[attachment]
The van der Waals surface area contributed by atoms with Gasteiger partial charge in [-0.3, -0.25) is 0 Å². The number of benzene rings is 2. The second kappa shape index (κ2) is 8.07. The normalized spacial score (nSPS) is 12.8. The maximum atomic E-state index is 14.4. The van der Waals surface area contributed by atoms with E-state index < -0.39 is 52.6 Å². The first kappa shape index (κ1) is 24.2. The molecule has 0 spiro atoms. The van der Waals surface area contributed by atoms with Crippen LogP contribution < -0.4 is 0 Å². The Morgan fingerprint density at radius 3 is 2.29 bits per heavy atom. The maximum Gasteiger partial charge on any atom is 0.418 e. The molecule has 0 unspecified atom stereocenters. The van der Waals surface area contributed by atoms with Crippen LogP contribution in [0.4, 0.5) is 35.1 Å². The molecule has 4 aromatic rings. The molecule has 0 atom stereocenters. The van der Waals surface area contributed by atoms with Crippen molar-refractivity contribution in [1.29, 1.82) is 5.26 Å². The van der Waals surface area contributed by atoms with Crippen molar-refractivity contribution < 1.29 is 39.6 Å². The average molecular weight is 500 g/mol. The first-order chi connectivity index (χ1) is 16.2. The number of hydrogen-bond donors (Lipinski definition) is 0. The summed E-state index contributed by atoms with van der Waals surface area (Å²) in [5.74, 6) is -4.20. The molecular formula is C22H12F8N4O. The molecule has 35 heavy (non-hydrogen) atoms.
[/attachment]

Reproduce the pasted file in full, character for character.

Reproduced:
The van der Waals surface area contributed by atoms with Gasteiger partial charge in [-0.3, -0.25) is 0 Å². The number of benzene rings is 2. The second kappa shape index (κ2) is 8.07. The normalized spacial score (nSPS) is 12.8. The maximum atomic E-state index is 14.4. The van der Waals surface area contributed by atoms with E-state index < -0.39 is 52.6 Å². The first kappa shape index (κ1) is 24.2. The molecule has 0 spiro atoms. The van der Waals surface area contributed by atoms with Crippen LogP contribution < -0.4 is 0 Å². The Morgan fingerprint density at radius 3 is 2.29 bits per heavy atom. The maximum Gasteiger partial charge on any atom is 0.418 e. The molecule has 0 unspecified atom stereocenters. The van der Waals surface area contributed by atoms with Crippen LogP contribution in [0.4, 0.5) is 35.1 Å². The molecule has 4 aromatic rings. The molecule has 0 atom stereocenters. The van der Waals surface area contributed by atoms with Crippen molar-refractivity contribution in [1.29, 1.82) is 5.26 Å². The van der Waals surface area contributed by atoms with Crippen molar-refractivity contribution < 1.29 is 39.6 Å². The average molecular weight is 500 g/mol. The first-order chi connectivity index (χ1) is 16.2. The number of hydrogen-bond donors (Lipinski definition) is 0. The summed E-state index contributed by atoms with van der Waals surface area (Å²) in [5.74, 6) is -4.20. The molecular formula is C22H12F8N4O. The molecule has 35 heavy (non-hydrogen) atoms.